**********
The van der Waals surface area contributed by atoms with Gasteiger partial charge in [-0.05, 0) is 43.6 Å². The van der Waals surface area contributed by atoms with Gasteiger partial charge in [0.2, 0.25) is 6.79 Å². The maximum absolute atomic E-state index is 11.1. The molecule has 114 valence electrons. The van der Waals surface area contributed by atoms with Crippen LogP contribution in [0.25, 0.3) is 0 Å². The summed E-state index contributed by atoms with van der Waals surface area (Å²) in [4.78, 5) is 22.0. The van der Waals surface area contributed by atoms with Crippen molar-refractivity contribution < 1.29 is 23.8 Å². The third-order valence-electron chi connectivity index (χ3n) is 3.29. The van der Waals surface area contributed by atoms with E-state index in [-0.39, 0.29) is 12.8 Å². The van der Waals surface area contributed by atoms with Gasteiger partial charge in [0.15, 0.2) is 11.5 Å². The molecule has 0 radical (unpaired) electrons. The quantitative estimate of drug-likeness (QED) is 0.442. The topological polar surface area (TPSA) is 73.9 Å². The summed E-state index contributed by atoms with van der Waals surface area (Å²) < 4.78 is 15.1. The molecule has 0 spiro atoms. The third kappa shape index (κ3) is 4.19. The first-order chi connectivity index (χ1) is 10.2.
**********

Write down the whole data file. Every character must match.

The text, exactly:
The van der Waals surface area contributed by atoms with Gasteiger partial charge in [-0.05, 0) is 43.6 Å². The van der Waals surface area contributed by atoms with Gasteiger partial charge in [0.2, 0.25) is 6.79 Å². The maximum absolute atomic E-state index is 11.1. The molecule has 114 valence electrons. The van der Waals surface area contributed by atoms with Crippen LogP contribution in [0.25, 0.3) is 0 Å². The summed E-state index contributed by atoms with van der Waals surface area (Å²) in [4.78, 5) is 22.0. The van der Waals surface area contributed by atoms with Crippen molar-refractivity contribution < 1.29 is 23.8 Å². The third-order valence-electron chi connectivity index (χ3n) is 3.29. The van der Waals surface area contributed by atoms with E-state index in [-0.39, 0.29) is 12.8 Å². The van der Waals surface area contributed by atoms with Gasteiger partial charge in [0.15, 0.2) is 11.5 Å². The molecule has 0 radical (unpaired) electrons. The quantitative estimate of drug-likeness (QED) is 0.442. The topological polar surface area (TPSA) is 73.9 Å². The summed E-state index contributed by atoms with van der Waals surface area (Å²) < 4.78 is 15.1. The molecule has 0 spiro atoms. The third kappa shape index (κ3) is 4.19. The first-order chi connectivity index (χ1) is 10.2.